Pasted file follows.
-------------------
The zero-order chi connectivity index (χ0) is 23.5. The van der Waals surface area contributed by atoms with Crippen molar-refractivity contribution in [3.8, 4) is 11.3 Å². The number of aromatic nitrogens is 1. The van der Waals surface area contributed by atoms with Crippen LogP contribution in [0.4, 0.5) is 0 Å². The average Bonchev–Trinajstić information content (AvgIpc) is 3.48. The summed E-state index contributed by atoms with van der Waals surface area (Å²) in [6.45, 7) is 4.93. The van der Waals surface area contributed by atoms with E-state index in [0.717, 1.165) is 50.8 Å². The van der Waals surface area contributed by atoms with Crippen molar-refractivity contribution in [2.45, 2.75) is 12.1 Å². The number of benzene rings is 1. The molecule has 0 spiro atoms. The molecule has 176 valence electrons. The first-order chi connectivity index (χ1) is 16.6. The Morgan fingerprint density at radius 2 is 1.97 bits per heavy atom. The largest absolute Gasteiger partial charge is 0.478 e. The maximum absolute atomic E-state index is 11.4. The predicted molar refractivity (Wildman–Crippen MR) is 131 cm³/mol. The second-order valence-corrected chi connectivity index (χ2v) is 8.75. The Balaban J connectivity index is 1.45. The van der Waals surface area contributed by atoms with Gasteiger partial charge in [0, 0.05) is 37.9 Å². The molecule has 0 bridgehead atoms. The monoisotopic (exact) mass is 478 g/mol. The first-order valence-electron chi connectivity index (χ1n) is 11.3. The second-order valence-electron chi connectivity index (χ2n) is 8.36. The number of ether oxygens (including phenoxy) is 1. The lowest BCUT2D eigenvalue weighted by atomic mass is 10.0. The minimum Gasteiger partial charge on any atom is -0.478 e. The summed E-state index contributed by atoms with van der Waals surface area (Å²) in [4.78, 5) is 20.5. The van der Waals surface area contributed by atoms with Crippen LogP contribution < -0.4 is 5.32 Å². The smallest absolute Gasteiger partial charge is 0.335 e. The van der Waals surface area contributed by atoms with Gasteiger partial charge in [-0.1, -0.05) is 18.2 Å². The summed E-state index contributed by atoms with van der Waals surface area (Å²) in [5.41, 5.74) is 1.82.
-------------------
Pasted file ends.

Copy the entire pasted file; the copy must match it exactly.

The zero-order chi connectivity index (χ0) is 23.5. The van der Waals surface area contributed by atoms with Crippen molar-refractivity contribution in [3.8, 4) is 11.3 Å². The number of aromatic nitrogens is 1. The van der Waals surface area contributed by atoms with Crippen LogP contribution in [0.4, 0.5) is 0 Å². The average Bonchev–Trinajstić information content (AvgIpc) is 3.48. The summed E-state index contributed by atoms with van der Waals surface area (Å²) in [6.45, 7) is 4.93. The van der Waals surface area contributed by atoms with E-state index in [0.717, 1.165) is 50.8 Å². The van der Waals surface area contributed by atoms with Crippen molar-refractivity contribution in [2.45, 2.75) is 12.1 Å². The number of benzene rings is 1. The molecule has 0 spiro atoms. The molecule has 176 valence electrons. The first-order chi connectivity index (χ1) is 16.6. The Morgan fingerprint density at radius 2 is 1.97 bits per heavy atom. The largest absolute Gasteiger partial charge is 0.478 e. The maximum absolute atomic E-state index is 11.4. The predicted molar refractivity (Wildman–Crippen MR) is 131 cm³/mol. The second-order valence-corrected chi connectivity index (χ2v) is 8.75. The Balaban J connectivity index is 1.45. The van der Waals surface area contributed by atoms with Gasteiger partial charge in [0, 0.05) is 37.9 Å². The molecule has 0 bridgehead atoms. The monoisotopic (exact) mass is 478 g/mol. The first-order valence-electron chi connectivity index (χ1n) is 11.3. The second-order valence-electron chi connectivity index (χ2n) is 8.36. The number of ether oxygens (including phenoxy) is 1. The lowest BCUT2D eigenvalue weighted by atomic mass is 10.0. The minimum Gasteiger partial charge on any atom is -0.478 e. The summed E-state index contributed by atoms with van der Waals surface area (Å²) in [4.78, 5) is 20.5. The van der Waals surface area contributed by atoms with Crippen LogP contribution < -0.4 is 5.32 Å². The smallest absolute Gasteiger partial charge is 0.335 e. The van der Waals surface area contributed by atoms with Gasteiger partial charge in [-0.1, -0.05) is 18.2 Å². The summed E-state index contributed by atoms with van der Waals surface area (Å²) in [5.41, 5.74) is 1.82.